How Jamie Anderson beat the wind to win Olympic gold

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PYEONGCHANG, South Korea – Deep breaths, Jamie Anderson told herself. Deep breaths.

She was looking out over the Phoenix Park slopestyle course, where 25 of her fellow Olympians had just pushed off from the same spot where she was now standing. They’d thrown themselves down the icy hill and into the teeth of a wicked wind, and not one of them had come through unscathed. At best, they’d dialed back their planned routines to primary colors, the wind too vicious to take any kind of risk. At worst? They’d wrecked out, their feet knocked out from under them, their balance off kilter by a gust of the wind that was pinning wind socks horizontal.

This will be a day long debated in snowboarder lore, a day when competition and common sense lost out to the imperative of the schedule. Conditions were too dangerous to practice on Sunday. And yet, on Monday, the exact same conditions existed – and now, with qualifying runs eliminated and medal runs sliced from three to two, the margin for error was nonexistent.

Anderson, who went on to win a gold medal in the slopestyle event, knew all this, and so did her teammates, who woke up Monday in full protest mode. “When we first got up in the morning, it was really windy,” Anderson recalled after her victory. “I was outside most of the time, just watching. And it calmed down dramatically. For an hour, there were no gusts.”

Jamie Anderson celebrates after winning her second consecutive slopestyle gold medal. (AP)
Jamie Anderson celebrates after winning her second consecutive slopestyle gold medal. (AP)

When Team USA got the word – there would be no more cancellations, racing would happen today – several of the younger members protested, saying, “No, it’s not safe.” But Anderson was having none of it.

“It’s not like what we’re doing is safe anyhow,” she said later.

“Just deal with it” is a pretty easy stance to take when you’ve just won gold, but Anderson tried to moderate the burn-it-all-down mentality that some of her teammates took in the wake of the day’s debacle.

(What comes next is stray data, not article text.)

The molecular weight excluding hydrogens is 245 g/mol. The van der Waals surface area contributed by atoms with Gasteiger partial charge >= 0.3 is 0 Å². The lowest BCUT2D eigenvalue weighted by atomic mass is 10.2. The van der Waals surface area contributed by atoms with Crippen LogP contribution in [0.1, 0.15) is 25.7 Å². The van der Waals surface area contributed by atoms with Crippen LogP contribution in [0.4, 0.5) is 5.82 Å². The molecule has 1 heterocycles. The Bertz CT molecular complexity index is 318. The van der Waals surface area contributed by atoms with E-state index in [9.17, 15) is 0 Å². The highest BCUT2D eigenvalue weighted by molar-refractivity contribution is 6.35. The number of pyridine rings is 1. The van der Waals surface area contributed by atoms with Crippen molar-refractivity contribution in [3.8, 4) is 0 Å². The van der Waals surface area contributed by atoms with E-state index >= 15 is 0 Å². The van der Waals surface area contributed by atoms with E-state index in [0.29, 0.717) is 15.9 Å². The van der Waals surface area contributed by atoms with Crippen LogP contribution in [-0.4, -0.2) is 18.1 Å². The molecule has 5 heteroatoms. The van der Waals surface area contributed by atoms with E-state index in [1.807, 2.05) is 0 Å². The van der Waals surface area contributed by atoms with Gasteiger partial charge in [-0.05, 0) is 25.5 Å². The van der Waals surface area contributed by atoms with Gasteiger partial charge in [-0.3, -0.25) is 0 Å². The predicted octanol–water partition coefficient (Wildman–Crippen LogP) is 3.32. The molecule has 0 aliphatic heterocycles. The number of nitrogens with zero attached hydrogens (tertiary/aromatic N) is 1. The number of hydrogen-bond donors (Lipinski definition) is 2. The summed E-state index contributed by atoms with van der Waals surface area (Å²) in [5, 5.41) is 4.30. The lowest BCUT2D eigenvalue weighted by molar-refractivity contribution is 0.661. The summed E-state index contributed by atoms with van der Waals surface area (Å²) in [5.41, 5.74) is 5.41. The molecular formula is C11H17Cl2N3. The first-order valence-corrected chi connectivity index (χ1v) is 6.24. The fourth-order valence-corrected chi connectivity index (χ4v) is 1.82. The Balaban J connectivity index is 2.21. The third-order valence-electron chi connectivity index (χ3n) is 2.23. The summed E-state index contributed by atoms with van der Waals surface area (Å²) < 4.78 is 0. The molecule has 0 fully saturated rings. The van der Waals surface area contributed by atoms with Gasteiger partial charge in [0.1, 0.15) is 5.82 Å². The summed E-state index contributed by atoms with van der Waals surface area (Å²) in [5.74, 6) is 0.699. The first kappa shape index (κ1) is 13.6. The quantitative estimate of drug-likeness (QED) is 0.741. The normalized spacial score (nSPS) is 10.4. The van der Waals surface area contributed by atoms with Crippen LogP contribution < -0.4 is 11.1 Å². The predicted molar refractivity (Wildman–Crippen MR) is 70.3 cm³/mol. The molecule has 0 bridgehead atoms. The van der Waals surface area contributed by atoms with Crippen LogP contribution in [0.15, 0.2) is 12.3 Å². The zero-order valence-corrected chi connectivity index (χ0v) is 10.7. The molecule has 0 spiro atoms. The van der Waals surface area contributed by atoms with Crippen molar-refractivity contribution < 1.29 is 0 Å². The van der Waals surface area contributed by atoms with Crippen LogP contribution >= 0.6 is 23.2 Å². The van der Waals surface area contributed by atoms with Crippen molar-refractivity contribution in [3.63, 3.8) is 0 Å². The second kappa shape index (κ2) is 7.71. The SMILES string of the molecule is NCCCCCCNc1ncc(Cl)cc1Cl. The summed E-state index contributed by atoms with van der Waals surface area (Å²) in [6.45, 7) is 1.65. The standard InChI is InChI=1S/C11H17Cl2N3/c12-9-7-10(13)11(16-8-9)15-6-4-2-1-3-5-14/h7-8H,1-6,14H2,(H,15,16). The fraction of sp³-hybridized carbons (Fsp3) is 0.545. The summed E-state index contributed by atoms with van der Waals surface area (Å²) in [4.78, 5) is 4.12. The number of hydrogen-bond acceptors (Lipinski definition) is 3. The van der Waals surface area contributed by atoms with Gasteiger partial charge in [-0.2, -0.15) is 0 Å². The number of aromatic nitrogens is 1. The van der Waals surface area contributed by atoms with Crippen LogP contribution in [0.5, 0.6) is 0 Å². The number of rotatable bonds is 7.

“There’s always something, from the weather to the snow to the flat light,” she said. “It’s something we have to deal with and learn to adapt to. I wasn’t able to do my best run either.”

Anderson put down her gold-medal run in her first attempt, and as Round 2 began and carried on, rider after rider fell until. And by the time it was Anderson’s turn to go again, there was no need. Run 1 was good enough to win.

She concedes, though, that Monday was not the kind of day that snowboarding needs to continue to put its best edge forward.

“I don’t think it showcased the best riding, but conditions changed a ton from the first to the second run, and you could see that,” she said. “It was super unfortunate.”

Watch the carnage here:

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Even in the best conditions, slopestyle is as demanding mentally as it is physically. It’s not just a matter of getting down the mountain; you’ve got to screen out all the external distractions, from flags to banging music, and keep a lid on the internal ones, like plotting what routine comes next. It takes a level of mental equilibrium that doesn’t come easily to, say, a teenage snowboarder.

Of course, Anderson’s got help with that equilibrium. She brings an entire array of holistic medicines and charms – clear quartz, smoky quartz, bark from a hometown tree, a seed from Hawaii, lavender, frankincense, ear candles … you get the idea. That kind of foundation gives you the confidence not to worry about what you can’t control — and that includes what’s coming next in the run you’re on. Monday, it all paid off.

“I was trying not to think,” she said, “just do.”

She did.

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